HMS Columbus Day Special: In 1492…

by Mark Lukach

In 1492, Columbus sailed the ocean blue. That’s how the famous poem starts.

And according to his journals from the voyages, he saw three mermaids along the way. And a UFO. Well, ain’t that some shit.

We are talking about the guy who started trans-Atlantic trade and travel. Jared Diamond’s “Guns, Germs, and Steel” argument hinges entirely upon Columbus’s voyage. This is no ordinary explorer. This is the explorer! Some accuse Columbus of starting the trans-Atlantic slave trade. Others say he initiated genocide in the New World. Here in the United States, we have a holiday named after him, which we celebrate this weekend by getting a day off from work. And the guy saw mermaids and a UFO.

According to the original source material:

After seeing three mermaids play off the coast of Haiti, Columbus observed on January 4, 1493, “They were not as comely as they are painted, but to some extent they have a human appearance about the face….”

As for the UFOs, to quote from Washington Irving’s substantial, four-volume “The Life and Voyages of Christopher Columbus:”

1492, October 11, 10:00 PM: “Christopher Columbus and Pedro Gutierrez while on the deck of the Santa Maria, observed, ‘a light glimmering at a great distance.’ It vanished and reappeared several times during the night, moving up and down, ‘in sudden and passing gleams.’ It was sighted 4 hours before land was sighted, and taken by Columbus as a sign they would soon come to land.

Let’s address the mermaids first. Mermaid sightings date back to prehistory, well before Pliny the Elder’s account of Simo the dolphin. (Pliny actually includes some great material on mermaids in his Natural History.) Pretty much every civilization that has a coastline has at some point mythologized creatures that are half-human, and half-fish.

There are a few facets worth mentioning with regards to our insatiable interest in mermaids. First off, one thing to consider is their possible conceptual origin. The ocean-traversing lifestyle is a lonely one. Sailors and fishermen spend a lot of time looking at other men, and the ocean, and not much else. The idea of a voluptuous creature, half-woman, half-fish, seems almost inevitable in this type of sexually exasperating condition, which may explain the mermaid’s original genesis.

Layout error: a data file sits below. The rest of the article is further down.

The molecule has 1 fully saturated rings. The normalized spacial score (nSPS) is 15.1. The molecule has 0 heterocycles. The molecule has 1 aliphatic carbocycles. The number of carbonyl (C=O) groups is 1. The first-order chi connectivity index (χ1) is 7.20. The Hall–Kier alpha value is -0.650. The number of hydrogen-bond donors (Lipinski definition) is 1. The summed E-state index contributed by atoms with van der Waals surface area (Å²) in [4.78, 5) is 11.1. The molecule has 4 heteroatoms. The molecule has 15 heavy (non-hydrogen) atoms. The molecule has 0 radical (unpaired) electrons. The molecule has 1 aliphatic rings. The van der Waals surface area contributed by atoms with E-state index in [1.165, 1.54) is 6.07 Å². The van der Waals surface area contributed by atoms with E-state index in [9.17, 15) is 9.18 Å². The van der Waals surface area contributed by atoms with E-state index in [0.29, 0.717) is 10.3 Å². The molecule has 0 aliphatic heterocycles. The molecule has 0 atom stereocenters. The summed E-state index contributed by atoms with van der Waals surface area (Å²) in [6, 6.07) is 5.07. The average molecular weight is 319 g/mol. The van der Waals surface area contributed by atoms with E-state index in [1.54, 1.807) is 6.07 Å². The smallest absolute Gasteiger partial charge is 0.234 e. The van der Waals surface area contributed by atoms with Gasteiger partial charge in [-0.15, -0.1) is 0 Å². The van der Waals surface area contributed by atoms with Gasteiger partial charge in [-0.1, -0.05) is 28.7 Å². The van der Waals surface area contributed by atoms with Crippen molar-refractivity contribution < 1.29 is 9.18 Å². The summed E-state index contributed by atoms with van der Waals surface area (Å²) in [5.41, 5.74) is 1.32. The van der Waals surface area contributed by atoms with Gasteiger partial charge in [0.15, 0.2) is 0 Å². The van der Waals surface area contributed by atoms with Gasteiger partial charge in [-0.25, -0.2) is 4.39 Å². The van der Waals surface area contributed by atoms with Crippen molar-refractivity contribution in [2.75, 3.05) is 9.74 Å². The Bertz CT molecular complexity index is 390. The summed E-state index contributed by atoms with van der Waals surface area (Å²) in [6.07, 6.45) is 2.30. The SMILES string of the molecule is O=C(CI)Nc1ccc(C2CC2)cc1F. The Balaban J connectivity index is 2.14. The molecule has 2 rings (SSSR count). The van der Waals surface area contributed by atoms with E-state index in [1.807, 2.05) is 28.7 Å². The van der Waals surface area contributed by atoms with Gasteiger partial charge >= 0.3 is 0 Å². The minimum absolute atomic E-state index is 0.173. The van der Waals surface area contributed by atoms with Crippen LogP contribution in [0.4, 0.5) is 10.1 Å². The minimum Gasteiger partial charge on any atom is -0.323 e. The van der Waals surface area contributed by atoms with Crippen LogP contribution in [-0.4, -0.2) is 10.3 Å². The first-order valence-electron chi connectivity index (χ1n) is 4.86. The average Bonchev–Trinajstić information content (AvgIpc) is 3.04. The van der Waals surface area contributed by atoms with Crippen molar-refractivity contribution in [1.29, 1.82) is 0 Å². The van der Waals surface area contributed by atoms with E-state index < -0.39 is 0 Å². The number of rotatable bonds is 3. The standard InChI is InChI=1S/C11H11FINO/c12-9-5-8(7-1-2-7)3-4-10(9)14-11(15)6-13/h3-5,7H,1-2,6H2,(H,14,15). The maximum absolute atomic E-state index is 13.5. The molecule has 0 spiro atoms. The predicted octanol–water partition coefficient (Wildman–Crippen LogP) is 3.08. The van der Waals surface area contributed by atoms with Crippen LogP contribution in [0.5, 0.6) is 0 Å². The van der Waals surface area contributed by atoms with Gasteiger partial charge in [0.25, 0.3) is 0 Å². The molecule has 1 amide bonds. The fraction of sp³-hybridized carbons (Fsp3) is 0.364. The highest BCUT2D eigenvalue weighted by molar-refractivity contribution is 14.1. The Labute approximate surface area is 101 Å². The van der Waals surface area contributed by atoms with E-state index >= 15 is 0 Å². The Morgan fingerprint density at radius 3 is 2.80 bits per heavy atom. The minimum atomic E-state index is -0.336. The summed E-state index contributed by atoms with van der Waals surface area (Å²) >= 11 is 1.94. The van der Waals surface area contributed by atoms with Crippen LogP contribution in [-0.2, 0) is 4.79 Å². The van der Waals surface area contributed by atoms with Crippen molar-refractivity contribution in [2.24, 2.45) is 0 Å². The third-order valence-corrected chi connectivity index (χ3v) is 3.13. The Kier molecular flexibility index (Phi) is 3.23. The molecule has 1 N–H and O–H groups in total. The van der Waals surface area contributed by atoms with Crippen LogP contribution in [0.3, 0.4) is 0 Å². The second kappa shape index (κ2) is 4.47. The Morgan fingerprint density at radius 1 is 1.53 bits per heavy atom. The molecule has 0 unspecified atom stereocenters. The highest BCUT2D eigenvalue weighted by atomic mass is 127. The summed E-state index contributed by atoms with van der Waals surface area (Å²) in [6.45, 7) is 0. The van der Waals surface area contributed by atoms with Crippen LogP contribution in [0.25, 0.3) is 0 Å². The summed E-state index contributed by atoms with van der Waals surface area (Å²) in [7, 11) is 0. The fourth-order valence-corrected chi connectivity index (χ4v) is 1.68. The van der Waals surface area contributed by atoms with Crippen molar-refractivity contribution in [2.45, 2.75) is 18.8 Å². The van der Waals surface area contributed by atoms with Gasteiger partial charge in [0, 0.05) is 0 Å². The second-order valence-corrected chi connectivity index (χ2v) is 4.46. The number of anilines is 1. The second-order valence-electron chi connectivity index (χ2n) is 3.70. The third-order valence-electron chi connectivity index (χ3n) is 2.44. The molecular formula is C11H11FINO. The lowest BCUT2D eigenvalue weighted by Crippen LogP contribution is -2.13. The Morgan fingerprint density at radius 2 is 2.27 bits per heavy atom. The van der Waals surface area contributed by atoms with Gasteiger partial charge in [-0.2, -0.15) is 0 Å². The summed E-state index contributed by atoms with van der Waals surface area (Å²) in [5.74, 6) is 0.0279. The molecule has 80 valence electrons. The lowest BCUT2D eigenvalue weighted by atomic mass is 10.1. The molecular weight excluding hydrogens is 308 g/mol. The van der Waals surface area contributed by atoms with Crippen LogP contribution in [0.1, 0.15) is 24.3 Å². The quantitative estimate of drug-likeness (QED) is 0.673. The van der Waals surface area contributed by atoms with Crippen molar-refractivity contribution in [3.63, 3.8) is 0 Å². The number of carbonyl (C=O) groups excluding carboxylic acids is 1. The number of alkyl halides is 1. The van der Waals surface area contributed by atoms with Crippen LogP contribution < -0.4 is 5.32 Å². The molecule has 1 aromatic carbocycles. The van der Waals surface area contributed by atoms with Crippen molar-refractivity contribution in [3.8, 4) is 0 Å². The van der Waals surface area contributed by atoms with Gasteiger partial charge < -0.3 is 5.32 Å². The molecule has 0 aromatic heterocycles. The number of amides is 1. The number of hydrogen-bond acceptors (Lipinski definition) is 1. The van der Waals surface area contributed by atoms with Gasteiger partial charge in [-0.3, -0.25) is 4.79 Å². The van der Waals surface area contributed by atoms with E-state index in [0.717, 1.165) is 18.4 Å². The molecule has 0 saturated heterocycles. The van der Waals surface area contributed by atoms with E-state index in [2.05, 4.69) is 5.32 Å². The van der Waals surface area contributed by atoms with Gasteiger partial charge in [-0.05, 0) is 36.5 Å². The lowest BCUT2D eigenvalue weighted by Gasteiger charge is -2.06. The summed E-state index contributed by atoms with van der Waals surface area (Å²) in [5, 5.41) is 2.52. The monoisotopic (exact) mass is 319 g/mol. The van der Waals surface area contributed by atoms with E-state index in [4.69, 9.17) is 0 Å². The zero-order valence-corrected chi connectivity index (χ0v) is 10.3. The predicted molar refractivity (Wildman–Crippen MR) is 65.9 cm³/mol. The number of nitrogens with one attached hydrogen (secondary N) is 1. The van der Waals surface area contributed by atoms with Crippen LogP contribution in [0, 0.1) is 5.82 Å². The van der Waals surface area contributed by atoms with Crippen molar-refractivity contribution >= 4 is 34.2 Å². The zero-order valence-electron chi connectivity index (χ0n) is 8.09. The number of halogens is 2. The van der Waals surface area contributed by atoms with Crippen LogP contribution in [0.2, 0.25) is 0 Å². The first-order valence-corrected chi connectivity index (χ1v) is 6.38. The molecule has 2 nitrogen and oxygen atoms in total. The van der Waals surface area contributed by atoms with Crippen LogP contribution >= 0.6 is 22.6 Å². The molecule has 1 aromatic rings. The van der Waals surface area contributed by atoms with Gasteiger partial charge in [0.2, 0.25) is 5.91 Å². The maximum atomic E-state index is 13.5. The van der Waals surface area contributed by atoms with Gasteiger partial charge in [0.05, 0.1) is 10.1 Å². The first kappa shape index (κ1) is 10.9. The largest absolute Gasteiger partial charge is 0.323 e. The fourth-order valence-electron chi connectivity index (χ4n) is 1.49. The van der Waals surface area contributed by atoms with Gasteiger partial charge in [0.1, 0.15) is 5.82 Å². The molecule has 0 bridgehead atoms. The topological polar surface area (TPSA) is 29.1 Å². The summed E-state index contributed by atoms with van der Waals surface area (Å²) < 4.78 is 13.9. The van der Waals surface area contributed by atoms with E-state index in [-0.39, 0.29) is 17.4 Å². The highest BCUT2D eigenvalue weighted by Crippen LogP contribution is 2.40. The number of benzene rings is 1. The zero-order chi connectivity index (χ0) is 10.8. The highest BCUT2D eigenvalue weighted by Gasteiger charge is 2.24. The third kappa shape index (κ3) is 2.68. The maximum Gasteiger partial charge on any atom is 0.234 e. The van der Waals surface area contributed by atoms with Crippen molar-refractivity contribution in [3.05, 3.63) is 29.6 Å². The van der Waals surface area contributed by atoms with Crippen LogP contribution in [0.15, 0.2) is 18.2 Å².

However, it’s not like the mermaid was invented out of thin air. It appears that most mermaid sightings were instead just a simple case of mistaken identity. When sailors thought they saw mermaids, they were actually seeing dugongs or manatees. These closely-related sea mammals have several characteristics that make them human-like. They bob upright when they feed, using their arms to bring food to their mouths. They even nurse their young by cradling them in their arms. At night, if you saw a bobbing creature eating by using its arms and holding a baby, you might be inclined to think it was a woman with a tail. But up close, you would have to be pretty desperate to see a manatee and conclude that it was a beautiful, mysterious woman/fish hybrid. What Columbus called mermaids were almost unquestionably manatees, which might explain how unimpressed he was with their beauty.

The question of the UFO is much, much trickier. Columbus claims to have seen the dancing light in the night sky only a few hours before reaching land. It’s a bit of a stretch to call that a bonafied UFO sighting in the first place, although there is an open file on UFOevidence.org summarizing the case details. When you look at Columbus’ location of the sighting—a few hours away from landing on Hispaniola–he was sailing through a stretch of water that has subsequently become synonymous with the mysteries of the ocean: The Bermuda Triangle.

While the Bermuda Triangle is mostly known for the many unexplained disappearance of boats that have occurred within its borders, it is worth pointing out the area’s relevance in UFO studies. There have been more than a few UFO sightings in the Triangle. The most famous and documented UFO sighting occurred in 1971 to the USS Kennedy, with a personal account of the incident available at UFOcasebook.com. Another example of a well-documented UFO sighting is from 1980, and can be further explored at bermuda-triangle.org.

It’s a bit unsettling to have an account from the 15th century point out unexplained lights in the sky, and for that area to develop a reputation as a haven for UFOs. There are innumerable theories to explain the weirdness of the Bermuda Triangle, but by far my favorite is the belief that aliens have a satellite research station underwater in the Triangle. They come up occasionally to capture humans, to bring them down to the deeps for study. Which explains the disappearing ships. And the UFOs, for that matter. It’s the perfect theory because it kills two birds with one UFO.

So what was that bright light that  Christopher Columbus saw as he was on the cusp of arriving at the New World? It’s hard to tell. No one really has an explanation for his case. It is officially unsolved. To conclude with the last lines of the poem:

October 12th they sighted land,
And set their feet upon new sand.

Some food for thought on this Columbus holiday weekend as you take the day off work to watch the baseball playoffs.

See also: Maid in Japan

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